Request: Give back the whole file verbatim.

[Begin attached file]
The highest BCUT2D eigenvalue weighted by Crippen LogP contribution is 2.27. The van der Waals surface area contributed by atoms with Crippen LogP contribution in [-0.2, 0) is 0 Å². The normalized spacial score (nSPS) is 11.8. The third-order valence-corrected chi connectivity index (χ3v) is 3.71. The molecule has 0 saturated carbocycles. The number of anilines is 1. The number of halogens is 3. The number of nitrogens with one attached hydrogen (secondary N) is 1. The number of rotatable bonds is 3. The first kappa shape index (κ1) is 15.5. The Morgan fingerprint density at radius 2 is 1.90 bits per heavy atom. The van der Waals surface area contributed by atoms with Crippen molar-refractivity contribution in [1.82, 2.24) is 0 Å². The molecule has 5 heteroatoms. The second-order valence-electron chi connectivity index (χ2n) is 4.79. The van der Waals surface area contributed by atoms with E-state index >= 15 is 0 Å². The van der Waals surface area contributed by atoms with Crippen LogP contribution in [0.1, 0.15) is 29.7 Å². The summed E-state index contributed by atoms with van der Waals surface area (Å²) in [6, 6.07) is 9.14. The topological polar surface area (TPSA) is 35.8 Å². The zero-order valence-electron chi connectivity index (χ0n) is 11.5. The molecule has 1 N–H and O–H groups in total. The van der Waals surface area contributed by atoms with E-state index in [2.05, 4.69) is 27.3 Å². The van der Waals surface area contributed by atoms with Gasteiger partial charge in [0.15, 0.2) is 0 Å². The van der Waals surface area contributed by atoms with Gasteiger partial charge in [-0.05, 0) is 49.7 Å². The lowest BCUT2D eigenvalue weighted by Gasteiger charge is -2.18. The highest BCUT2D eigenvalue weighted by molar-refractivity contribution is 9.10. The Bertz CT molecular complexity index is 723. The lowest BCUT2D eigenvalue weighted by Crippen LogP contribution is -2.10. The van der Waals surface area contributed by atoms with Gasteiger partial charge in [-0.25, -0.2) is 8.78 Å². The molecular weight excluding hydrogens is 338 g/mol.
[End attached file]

The highest BCUT2D eigenvalue weighted by Crippen LogP contribution is 2.27. The van der Waals surface area contributed by atoms with Crippen LogP contribution in [-0.2, 0) is 0 Å². The normalized spacial score (nSPS) is 11.8. The third-order valence-corrected chi connectivity index (χ3v) is 3.71. The molecule has 0 saturated carbocycles. The number of anilines is 1. The number of halogens is 3. The number of nitrogens with one attached hydrogen (secondary N) is 1. The number of rotatable bonds is 3. The first kappa shape index (κ1) is 15.5. The Morgan fingerprint density at radius 2 is 1.90 bits per heavy atom. The van der Waals surface area contributed by atoms with Crippen molar-refractivity contribution in [1.82, 2.24) is 0 Å². The molecule has 5 heteroatoms. The second-order valence-electron chi connectivity index (χ2n) is 4.79. The van der Waals surface area contributed by atoms with E-state index >= 15 is 0 Å². The van der Waals surface area contributed by atoms with Crippen LogP contribution in [0.1, 0.15) is 29.7 Å². The summed E-state index contributed by atoms with van der Waals surface area (Å²) in [6, 6.07) is 9.14. The topological polar surface area (TPSA) is 35.8 Å². The zero-order valence-electron chi connectivity index (χ0n) is 11.5. The molecule has 1 N–H and O–H groups in total. The van der Waals surface area contributed by atoms with E-state index in [2.05, 4.69) is 27.3 Å². The van der Waals surface area contributed by atoms with Gasteiger partial charge in [0.15, 0.2) is 0 Å². The van der Waals surface area contributed by atoms with Gasteiger partial charge in [-0.05, 0) is 49.7 Å². The lowest BCUT2D eigenvalue weighted by Gasteiger charge is -2.18. The highest BCUT2D eigenvalue weighted by molar-refractivity contribution is 9.10. The Bertz CT molecular complexity index is 723. The lowest BCUT2D eigenvalue weighted by Crippen LogP contribution is -2.10. The van der Waals surface area contributed by atoms with Gasteiger partial charge in [-0.25, -0.2) is 8.78 Å². The molecular weight excluding hydrogens is 338 g/mol.